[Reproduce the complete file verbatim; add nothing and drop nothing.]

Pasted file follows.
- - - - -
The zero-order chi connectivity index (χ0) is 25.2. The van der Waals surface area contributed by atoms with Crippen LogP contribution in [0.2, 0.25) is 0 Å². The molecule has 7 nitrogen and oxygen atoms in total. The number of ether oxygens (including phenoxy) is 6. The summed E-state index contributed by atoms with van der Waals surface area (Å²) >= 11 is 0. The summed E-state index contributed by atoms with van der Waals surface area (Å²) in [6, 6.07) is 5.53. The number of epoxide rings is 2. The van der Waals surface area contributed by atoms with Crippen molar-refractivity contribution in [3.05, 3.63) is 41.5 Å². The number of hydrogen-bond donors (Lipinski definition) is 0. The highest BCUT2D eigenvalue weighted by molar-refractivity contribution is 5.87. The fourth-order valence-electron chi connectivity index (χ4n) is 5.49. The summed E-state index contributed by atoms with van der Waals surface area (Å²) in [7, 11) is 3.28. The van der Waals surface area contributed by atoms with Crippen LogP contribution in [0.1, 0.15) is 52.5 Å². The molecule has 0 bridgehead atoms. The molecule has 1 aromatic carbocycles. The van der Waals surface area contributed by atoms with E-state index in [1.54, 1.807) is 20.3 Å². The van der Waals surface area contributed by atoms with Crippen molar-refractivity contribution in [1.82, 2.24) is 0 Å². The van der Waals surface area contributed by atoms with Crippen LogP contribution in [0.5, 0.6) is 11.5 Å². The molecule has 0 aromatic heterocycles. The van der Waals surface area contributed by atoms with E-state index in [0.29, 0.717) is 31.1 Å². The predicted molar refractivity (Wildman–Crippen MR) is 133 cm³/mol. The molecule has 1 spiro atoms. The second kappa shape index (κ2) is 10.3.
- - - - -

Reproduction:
The zero-order chi connectivity index (χ0) is 25.2. The van der Waals surface area contributed by atoms with Crippen LogP contribution in [0.2, 0.25) is 0 Å². The molecule has 7 nitrogen and oxygen atoms in total. The number of ether oxygens (including phenoxy) is 6. The summed E-state index contributed by atoms with van der Waals surface area (Å²) >= 11 is 0. The summed E-state index contributed by atoms with van der Waals surface area (Å²) in [6, 6.07) is 5.53. The number of epoxide rings is 2. The van der Waals surface area contributed by atoms with Crippen molar-refractivity contribution in [3.05, 3.63) is 41.5 Å². The number of hydrogen-bond donors (Lipinski definition) is 0. The highest BCUT2D eigenvalue weighted by molar-refractivity contribution is 5.87. The fourth-order valence-electron chi connectivity index (χ4n) is 5.49. The summed E-state index contributed by atoms with van der Waals surface area (Å²) in [7, 11) is 3.28. The van der Waals surface area contributed by atoms with Crippen LogP contribution in [0.1, 0.15) is 52.5 Å². The molecule has 0 bridgehead atoms. The molecule has 1 aromatic carbocycles. The van der Waals surface area contributed by atoms with E-state index in [1.54, 1.807) is 20.3 Å². The van der Waals surface area contributed by atoms with Crippen molar-refractivity contribution in [1.82, 2.24) is 0 Å². The van der Waals surface area contributed by atoms with Crippen LogP contribution in [0.5, 0.6) is 11.5 Å². The molecule has 0 aromatic heterocycles. The van der Waals surface area contributed by atoms with E-state index in [0.29, 0.717) is 31.1 Å². The predicted molar refractivity (Wildman–Crippen MR) is 133 cm³/mol. The molecule has 1 spiro atoms. The second kappa shape index (κ2) is 10.3.